Nalu also used the opportunity to try and train us to treat her whenever she'd sit and lay down. I encourage her to teach us what she's thinking. It's interesting that it actually works to our advantage this week while she's sick with diarrhea from an infection. She's on a rice based minimal diet with (vague) vet orders not to eat much:(. Being a very skinny picky eater has me concerned she's getting enough. This week when she's in the kitchen laying down with that begging look in her eyes, I know she has to be fed something right away.

gamefanz
19th August 2011, 08:37 PM
Thank you so much for the advice and suggestions. I will them a shot. I have nothing to lose LOL

Becky

dougdog
19th August 2011, 10:21 PM
hi,
out of interest, what treats do you give your puppy? I've got an 8 week old boy and he's pretty fussy. We're still keeping him on the wet food the breeder was feeding him on but he's hardly touching it and he only seems to be into cooked chicken treats. I've tried the chicken in a kong but he loses interest after a minute or two.... his crate/potty training seems to be going ok with praise but an amazing treat would make our lives a little easier, especially when trying to get him to settle down and play alone.

Rich

gamefanz
20th August 2011, 01:41 PM
Blue Buffalo wilderness trail treats
ZiwiPeak Lamb recipe treats
Buddy biscuits peanut butter treats
tricky trainers chewy cheddar treats
Little stars treats
&
I boiled then baked chicken - cut into little pieces for a higher value treat

The trainer said a wide variety of treats is a good thing.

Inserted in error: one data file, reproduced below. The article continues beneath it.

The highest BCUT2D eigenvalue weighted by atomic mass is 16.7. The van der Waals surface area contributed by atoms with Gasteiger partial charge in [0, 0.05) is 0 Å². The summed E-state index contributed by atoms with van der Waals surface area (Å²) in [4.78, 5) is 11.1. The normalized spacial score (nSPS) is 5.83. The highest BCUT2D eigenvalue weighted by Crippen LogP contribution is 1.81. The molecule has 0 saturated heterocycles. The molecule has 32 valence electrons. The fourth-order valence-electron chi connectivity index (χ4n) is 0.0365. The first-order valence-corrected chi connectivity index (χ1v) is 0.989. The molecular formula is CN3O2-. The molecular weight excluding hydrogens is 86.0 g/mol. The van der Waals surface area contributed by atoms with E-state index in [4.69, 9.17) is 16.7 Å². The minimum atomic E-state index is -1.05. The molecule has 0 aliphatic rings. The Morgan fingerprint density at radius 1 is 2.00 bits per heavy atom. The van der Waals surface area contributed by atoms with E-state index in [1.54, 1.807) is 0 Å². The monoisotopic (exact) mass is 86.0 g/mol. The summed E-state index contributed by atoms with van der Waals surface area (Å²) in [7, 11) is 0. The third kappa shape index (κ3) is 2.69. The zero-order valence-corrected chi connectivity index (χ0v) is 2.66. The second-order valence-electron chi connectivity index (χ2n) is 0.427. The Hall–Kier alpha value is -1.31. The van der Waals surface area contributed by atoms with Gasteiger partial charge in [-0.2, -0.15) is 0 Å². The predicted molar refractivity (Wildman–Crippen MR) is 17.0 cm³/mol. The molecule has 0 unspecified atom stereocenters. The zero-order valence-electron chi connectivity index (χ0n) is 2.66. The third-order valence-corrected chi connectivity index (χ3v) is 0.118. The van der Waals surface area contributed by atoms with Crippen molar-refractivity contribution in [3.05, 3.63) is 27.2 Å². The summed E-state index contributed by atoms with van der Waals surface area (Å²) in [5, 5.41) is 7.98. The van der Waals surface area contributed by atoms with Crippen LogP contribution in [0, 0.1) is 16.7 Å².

We feed Taste of the wild dry dog food and he goes WILD for it. I put a little yogurt in his lunch as a probiotic for him.

Hope this helps.
Becky

waldor
21st August 2011, 01:41 PM
Our Sophie only does what I want when there is food involved, especially when it comes to nice leash-walking. If she knows there is no food reward, she is quite hard-headed and willful. I finally found a healthy type dog treat that had none of her allergens (a real challenge), and she'll stand on her head for a crumb of it. Her motto: "I'm only in it for the food!"

Nalu
23rd August 2011, 03:14 AM
Nalu likes the salmon Zuke's Mini Naturals (no wheat, corn, soy, artificial flavors, added fat or by-products) and a portion of the profits go to the Dog & Cat Cancer fund.

Karlin
23rd August 2011, 02:28 PM
Ian Dunbar goes into using food treats and why they are NOT to be given all the time and slowly given less and less :). You can read more in the training guide section of www.dogstardaily.com (http://www.dogstardaily.com) and also download his free e-book copy of his well known training book, After You Get Your Puppy, which also goes into all of this in detail. :) Lots of good advice above too! As Kate says, you are doing a quid pro quo that motivates your dog -- much faster learning than just with praise. Never punishment or leash jerks, of course!